“The first year is the hardest.”
I sit here writing this post five years into parenting. This is my take. The first year is not the hardest. Not even a little. It’s the easiest, by a landslide. Maybe I’m just lucky, and my kids were unusually easy babies. Or perhaps I’ve conveniently blocked out each of those first years and am remembering them through rose-colored glasses. Either way, I am thoroughly convinced that “The first year is the hardest” is just a platitude. What people really should be saying is, “Just wait…this is just the beginning.”
No part of parenting is easy.
Yes, the first year is full of hard parts – sleepless nights, feeding struggles, days of fussiness, and inconsolable cries. But the first year is also full of snuggles, naps, stroller walks, and errands with a snuggly baby nestled up against you in a carrier.
The real meat of parenting, the part that really tests your chops, comes later. Kids stop napping and want to be on top of you 24/7. They whine a lot. They have epic tantrums and meltdowns over seemingly nothing. When you need to get things done, mommy guilt weighs you down. They ask questions, many of which you don’t know how to answer. If they aren’t asking questions, they’re talking, and you’re obliged to respond, even if you’re desperate for quiet. They start school and begin learning about friends, and it’s your job to teach them how to treat everyone with kindness. They cry when their feelings are hurt or when they miss a relative, and you have to comfort them even if you don’t know what to say.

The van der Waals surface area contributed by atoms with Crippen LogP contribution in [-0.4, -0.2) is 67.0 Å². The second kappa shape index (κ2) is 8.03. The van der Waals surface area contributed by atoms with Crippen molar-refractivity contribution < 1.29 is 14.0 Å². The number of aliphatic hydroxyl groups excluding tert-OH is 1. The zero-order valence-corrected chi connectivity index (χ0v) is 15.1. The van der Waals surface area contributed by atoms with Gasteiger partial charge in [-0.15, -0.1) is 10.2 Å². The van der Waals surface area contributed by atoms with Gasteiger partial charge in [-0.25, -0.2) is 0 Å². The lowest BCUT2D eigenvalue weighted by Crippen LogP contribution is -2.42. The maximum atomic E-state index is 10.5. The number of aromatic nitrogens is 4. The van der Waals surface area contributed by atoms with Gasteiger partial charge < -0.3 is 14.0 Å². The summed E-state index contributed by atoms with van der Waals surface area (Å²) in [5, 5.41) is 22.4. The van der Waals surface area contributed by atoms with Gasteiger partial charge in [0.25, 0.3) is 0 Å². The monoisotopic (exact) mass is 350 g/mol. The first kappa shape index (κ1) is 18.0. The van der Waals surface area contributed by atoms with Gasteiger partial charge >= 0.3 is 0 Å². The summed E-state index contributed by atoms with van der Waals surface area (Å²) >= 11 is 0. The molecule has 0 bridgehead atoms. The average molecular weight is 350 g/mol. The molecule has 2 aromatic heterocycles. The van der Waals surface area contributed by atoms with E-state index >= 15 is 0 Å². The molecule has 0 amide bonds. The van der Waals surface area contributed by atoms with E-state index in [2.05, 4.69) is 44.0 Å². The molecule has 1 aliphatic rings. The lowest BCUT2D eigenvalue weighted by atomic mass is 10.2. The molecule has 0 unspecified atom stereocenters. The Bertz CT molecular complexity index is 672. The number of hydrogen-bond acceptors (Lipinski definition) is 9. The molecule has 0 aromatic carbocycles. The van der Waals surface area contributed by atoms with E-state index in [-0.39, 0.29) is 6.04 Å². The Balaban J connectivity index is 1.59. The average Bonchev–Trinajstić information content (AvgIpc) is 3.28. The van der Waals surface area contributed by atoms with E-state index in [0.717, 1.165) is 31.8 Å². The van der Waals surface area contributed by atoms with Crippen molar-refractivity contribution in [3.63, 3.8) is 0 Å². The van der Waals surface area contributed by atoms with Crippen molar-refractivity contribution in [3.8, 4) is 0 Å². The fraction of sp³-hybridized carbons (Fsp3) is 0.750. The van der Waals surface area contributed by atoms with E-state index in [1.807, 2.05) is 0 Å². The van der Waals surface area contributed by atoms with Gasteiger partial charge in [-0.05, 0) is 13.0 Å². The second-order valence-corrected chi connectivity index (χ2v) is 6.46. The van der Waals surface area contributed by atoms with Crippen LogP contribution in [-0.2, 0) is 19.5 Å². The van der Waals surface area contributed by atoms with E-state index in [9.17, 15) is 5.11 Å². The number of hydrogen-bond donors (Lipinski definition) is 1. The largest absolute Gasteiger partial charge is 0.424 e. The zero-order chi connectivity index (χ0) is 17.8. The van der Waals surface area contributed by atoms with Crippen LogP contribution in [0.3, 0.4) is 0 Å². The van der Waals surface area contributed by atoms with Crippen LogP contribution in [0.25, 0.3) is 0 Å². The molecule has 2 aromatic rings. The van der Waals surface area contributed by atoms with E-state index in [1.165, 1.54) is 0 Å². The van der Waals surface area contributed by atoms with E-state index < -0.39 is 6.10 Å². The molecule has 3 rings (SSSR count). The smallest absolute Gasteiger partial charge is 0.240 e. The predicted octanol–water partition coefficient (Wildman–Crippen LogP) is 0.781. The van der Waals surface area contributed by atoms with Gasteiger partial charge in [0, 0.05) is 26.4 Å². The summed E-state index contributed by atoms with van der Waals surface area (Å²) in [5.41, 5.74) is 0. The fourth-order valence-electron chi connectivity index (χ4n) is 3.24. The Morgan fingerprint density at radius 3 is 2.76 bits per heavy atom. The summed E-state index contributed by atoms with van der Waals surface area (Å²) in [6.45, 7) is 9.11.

Half of the time, I don’t know what I am doing.
During the first year, you celebrate the firsts – first tooth, first solid food, first step, first birthday. As I sit here writing this, my first child’s last year of preschool has come to a close. I found myself crying in the car as we drove away on that last day. As they grow older, along with firsts, are more and more lasts.
And the hardest part is being at peace with these ever-increasing lasts.
Raising tiny humans is hard. Keeping them fed, bathed, clothed, and loved – that’s the easy part. Teaching them to be kind, to be empathetic, to work hard, to ask hard questions, to be confident and strong, to march to the beat of their own drummer, and for us as parents to be at peace with the fact that each day our children grow bigger and will one day not need us so much – these are the hard parts.